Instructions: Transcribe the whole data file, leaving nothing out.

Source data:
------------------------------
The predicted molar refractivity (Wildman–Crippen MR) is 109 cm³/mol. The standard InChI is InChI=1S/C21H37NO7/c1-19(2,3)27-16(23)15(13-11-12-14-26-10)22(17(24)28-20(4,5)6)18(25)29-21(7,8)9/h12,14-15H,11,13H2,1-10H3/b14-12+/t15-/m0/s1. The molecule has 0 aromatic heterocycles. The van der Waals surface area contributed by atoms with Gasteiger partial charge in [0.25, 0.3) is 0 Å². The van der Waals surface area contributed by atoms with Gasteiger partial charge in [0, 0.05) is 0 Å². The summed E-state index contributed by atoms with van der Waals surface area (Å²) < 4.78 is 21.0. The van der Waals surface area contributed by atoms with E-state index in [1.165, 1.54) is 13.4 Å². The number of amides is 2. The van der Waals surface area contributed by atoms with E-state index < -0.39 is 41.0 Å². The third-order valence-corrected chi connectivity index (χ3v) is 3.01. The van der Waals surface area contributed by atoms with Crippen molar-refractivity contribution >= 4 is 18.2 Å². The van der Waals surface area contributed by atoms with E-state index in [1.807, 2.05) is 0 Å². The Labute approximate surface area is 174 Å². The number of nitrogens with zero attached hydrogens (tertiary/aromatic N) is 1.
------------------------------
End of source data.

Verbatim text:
The predicted molar refractivity (Wildman–Crippen MR) is 109 cm³/mol. The standard InChI is InChI=1S/C21H37NO7/c1-19(2,3)27-16(23)15(13-11-12-14-26-10)22(17(24)28-20(4,5)6)18(25)29-21(7,8)9/h12,14-15H,11,13H2,1-10H3/b14-12+/t15-/m0/s1. The molecule has 0 aromatic heterocycles. The van der Waals surface area contributed by atoms with Gasteiger partial charge in [0.25, 0.3) is 0 Å². The van der Waals surface area contributed by atoms with Gasteiger partial charge in [0, 0.05) is 0 Å². The summed E-state index contributed by atoms with van der Waals surface area (Å²) < 4.78 is 21.0. The van der Waals surface area contributed by atoms with E-state index in [1.165, 1.54) is 13.4 Å². The number of amides is 2. The van der Waals surface area contributed by atoms with E-state index < -0.39 is 41.0 Å². The third-order valence-corrected chi connectivity index (χ3v) is 3.01. The van der Waals surface area contributed by atoms with Crippen molar-refractivity contribution >= 4 is 18.2 Å². The van der Waals surface area contributed by atoms with E-state index in [1.807, 2.05) is 0 Å². The Labute approximate surface area is 174 Å². The number of nitrogens with zero attached hydrogens (tertiary/aromatic N) is 1.